Sunday, March 16, 2014

Friedrich: A boardgame review

In addition to miniature wargames, the odd computer game, and non-collectible cardgames, I am an avid player of boardgames. My personal preferences tend to higher level thinking games, where I must not only master the rules of the game, but also attempt to out think my opponent(s). Or at least, I attempt to predict the likely outcomes of choices they are presented and then plan accordingly. Friedrich is just such a game.

As my education background relies heavily upon 17th and 18th century Europe (England and France primarily), the Seven Years War figures largely within my area of interest. Since the period 1740-1763 saw Prussia emerge as a major player in European affairs, Frederick the Great's campaigns are not only intriguing, but also illuminating. At least, to one who has a keen interest in early modern warfare and also geopolitical maneuverings.

With all that stated and out of the way, let's get to the actual game, shall we?

To start, this game is not checkers. It is more of a cross between chess and poker, with a serious grounding in the Seven Years War. It is like chess because the rules are easy to learn (less than 6 page), but difficult to master. It is like poker because much of the game is spent bluffing and calling bluffs, due to the mechanisms surrounding combat resolution.

The game uses no dice. None. Instead, cards are used to recruit replacement troops and supply convoys, and they are also used to resolve the individual battles between opposing armies. Simply, the cards represent your potential for sustained warfare in a game of maneuver and attrition.

The map depicts Hanover, on the left to East Prussia on the right, with the Baltic being just off the map at the top, and Bohemia bordering the bottom. It is a four-player game; Prussia (with Hanover), Russia (with Sweden), Austria (with the Imperial Army), and France.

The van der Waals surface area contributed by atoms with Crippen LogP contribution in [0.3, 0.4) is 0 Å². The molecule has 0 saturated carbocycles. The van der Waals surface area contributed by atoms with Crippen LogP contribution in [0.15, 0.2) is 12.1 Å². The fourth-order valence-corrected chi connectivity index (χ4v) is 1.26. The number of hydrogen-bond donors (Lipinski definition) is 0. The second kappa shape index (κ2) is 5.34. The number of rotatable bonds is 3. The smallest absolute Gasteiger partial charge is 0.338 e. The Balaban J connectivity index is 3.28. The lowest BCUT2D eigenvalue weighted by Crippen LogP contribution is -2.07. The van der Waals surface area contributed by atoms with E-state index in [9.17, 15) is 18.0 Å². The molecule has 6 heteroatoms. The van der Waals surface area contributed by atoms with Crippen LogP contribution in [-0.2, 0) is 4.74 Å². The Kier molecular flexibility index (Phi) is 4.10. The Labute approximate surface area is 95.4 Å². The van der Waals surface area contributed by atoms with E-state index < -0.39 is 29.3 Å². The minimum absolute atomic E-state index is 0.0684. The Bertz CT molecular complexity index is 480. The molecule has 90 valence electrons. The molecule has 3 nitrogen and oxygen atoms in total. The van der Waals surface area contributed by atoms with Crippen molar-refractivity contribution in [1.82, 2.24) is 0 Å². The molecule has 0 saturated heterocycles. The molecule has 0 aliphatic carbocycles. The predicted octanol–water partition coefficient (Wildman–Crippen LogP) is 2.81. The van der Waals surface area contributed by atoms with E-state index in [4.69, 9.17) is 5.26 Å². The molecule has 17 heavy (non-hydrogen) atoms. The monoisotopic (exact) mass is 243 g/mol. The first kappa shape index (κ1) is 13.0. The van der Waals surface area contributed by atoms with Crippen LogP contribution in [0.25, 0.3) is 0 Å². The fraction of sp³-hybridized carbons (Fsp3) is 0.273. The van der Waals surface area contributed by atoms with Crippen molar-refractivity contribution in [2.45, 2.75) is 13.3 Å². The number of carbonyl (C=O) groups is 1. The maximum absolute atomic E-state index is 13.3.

The colored regions matter, a lot. They represent the ownership of the territory, which is very important for defending objectives, as well as who gains supply from them. Objective cities are marked on the map and may only be defending by the owner of the location. For example, Prussia has an enclave in western Hanover, which cannot be protected by Hanoverian armies, but only by a Prussian army. Armies protect objectives as long as they are withing three movement "dots" and they are of the same ownership. If an enemy is protecting an objective you want to take, you must either maneuver them away or fight (and win) a battle to get them to retreat.

Players begin the game by choosing sides (with the most masochistic or experienced gamer taking on the role of Prussia your first go around). They then secretly allocate the strength of each of their starting armies on the player cards.  You only reveal the strength of your armies when they are directly involved in a battle. After that, your opponents must do their best to remember what your army strength is, if they forget, too bad. Also, no tabletalk concerning strategy, army strength, and cards is allowed. This is a gentleman's game, and one must fight with honor!